16-18 year-olds’ information and digital literacy (2017)

We are running an update on this research project for 2023 , details below are for the ’16-18 year old information and digital literacy’ report we produced in 2017:

  • Higher Education libraries can develop a more targeted and impactful induction programme based on a better understanding of the specific gaps in the knowledge and skills of new students
  • Plan for service development using insight into the digital behaviours of the Higher Education students of tomorrow
  • Inform strategic planning around investment in information and digital literacy skills development with independent information that’s available now
  • Further Education libraries can better equip students for their studies and prepare them for the next steps in their education by understanding current levels of information and digital literacy.

More about the 16-18 year old information and digital literacy project

This research project was based on the online survey responses of 1,112 16 to 18 year-olds in the UK who were considering applying for, or had applied to, university. Three online focus groups were also conducted with 29 students. The report was completed in July 2017.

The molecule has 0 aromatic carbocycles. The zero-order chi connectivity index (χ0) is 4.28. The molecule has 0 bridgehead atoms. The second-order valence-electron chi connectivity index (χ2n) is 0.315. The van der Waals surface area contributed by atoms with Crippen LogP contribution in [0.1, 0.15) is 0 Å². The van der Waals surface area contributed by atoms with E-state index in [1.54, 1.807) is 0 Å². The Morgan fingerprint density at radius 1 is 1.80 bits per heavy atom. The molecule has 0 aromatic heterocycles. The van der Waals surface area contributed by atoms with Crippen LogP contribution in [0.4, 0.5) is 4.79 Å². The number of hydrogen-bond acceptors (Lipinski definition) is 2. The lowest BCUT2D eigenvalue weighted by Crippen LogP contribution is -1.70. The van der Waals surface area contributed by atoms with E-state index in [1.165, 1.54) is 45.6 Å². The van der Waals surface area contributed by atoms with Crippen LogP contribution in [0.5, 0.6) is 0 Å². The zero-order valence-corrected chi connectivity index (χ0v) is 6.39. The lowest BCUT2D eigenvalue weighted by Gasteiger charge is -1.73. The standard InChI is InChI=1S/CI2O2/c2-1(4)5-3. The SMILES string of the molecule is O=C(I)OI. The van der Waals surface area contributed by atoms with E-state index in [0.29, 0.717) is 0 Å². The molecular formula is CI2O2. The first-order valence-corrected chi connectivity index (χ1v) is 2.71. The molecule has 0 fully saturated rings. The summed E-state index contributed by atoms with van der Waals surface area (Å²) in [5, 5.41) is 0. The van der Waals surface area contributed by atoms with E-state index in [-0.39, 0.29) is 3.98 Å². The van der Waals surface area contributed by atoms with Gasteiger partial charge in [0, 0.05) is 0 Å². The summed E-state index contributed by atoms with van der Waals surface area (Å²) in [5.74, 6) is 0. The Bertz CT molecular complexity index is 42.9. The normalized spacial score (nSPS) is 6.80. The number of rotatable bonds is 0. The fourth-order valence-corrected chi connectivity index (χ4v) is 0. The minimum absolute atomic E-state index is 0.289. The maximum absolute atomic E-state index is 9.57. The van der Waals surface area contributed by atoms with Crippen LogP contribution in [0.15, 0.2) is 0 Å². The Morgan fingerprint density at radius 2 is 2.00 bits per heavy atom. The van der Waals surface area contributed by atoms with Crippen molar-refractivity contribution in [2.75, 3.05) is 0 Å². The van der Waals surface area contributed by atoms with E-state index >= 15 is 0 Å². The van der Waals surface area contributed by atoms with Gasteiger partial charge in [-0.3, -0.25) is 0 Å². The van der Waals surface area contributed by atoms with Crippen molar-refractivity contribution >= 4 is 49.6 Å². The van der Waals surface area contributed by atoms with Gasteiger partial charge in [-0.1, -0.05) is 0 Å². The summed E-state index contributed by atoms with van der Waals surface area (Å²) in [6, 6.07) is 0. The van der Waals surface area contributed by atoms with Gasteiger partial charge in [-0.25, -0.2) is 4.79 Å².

It explores the digital preparedness of 16- to 18-year-olds for their academic career at university.

As well as the full research findings, insights and evidence from the primary research project, the full 53-page report  includes a review of the existing literature, an executive summary and practical recommendations.

Report contents include:

  • What the current behaviours are of 16-18 year-olds when searching for, using and managing information
  • Insight into the digital behaviours and digital lives of potential students
  • Digital confidence and digital literacy
  • Young people’s perceptions of what will be expected of them at university and what they expect of the university and the library service in particular

Project partners

This project was developed in partnership with a number of clients who helped to shape the research design through our collaborative Library Futures model. With thanks to:

  • University of Surrey
  • University of Leicester
  • University of Manchester
  • University of Glasgow
  • University of Bristol
  • Warwick University
  • The University of Sheffield
  • UCL (University College London)
  • University of Nottingham
  • UWE (University of West England)
  • University of Reading